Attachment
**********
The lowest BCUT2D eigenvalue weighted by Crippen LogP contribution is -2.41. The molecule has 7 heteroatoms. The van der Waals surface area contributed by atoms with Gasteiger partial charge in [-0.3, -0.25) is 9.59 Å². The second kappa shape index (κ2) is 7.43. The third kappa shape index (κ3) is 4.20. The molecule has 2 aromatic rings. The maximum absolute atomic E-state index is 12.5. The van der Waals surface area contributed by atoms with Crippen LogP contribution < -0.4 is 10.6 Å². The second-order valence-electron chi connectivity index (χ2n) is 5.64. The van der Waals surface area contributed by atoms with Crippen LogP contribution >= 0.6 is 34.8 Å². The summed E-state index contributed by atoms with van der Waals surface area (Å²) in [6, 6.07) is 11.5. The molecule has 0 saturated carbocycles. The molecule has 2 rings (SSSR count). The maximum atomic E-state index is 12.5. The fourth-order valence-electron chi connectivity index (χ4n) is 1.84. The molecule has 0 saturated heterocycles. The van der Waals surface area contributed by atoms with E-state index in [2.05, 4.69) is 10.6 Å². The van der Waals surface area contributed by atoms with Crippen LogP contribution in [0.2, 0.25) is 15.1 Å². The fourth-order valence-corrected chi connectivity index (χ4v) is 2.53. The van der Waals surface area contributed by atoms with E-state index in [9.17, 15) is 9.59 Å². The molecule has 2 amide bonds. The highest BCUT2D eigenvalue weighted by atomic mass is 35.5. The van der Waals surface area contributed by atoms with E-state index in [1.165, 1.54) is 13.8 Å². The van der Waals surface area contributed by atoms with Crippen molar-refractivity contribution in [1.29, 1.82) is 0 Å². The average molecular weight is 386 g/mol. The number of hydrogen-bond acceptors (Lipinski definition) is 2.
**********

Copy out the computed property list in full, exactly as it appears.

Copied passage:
The lowest BCUT2D eigenvalue weighted by Crippen LogP contribution is -2.41. The molecule has 7 heteroatoms. The van der Waals surface area contributed by atoms with Gasteiger partial charge in [-0.3, -0.25) is 9.59 Å². The second kappa shape index (κ2) is 7.43. The third kappa shape index (κ3) is 4.20. The molecule has 2 aromatic rings. The maximum absolute atomic E-state index is 12.5. The van der Waals surface area contributed by atoms with Crippen LogP contribution < -0.4 is 10.6 Å². The second-order valence-electron chi connectivity index (χ2n) is 5.64. The van der Waals surface area contributed by atoms with Crippen LogP contribution >= 0.6 is 34.8 Å². The summed E-state index contributed by atoms with van der Waals surface area (Å²) in [6, 6.07) is 11.5. The molecule has 0 saturated carbocycles. The molecule has 2 rings (SSSR count). The maximum atomic E-state index is 12.5. The fourth-order valence-electron chi connectivity index (χ4n) is 1.84. The molecule has 0 saturated heterocycles. The van der Waals surface area contributed by atoms with E-state index in [2.05, 4.69) is 10.6 Å². The van der Waals surface area contributed by atoms with Crippen LogP contribution in [0.2, 0.25) is 15.1 Å². The fourth-order valence-corrected chi connectivity index (χ4v) is 2.53. The van der Waals surface area contributed by atoms with E-state index in [9.17, 15) is 9.59 Å². The molecule has 2 amide bonds. The highest BCUT2D eigenvalue weighted by atomic mass is 35.5. The van der Waals surface area contributed by atoms with E-state index in [1.165, 1.54) is 13.8 Å². The van der Waals surface area contributed by atoms with Crippen molar-refractivity contribution in [1.29, 1.82) is 0 Å². The average molecular weight is 386 g/mol. The number of hydrogen-bond acceptors (Lipinski definition) is 2.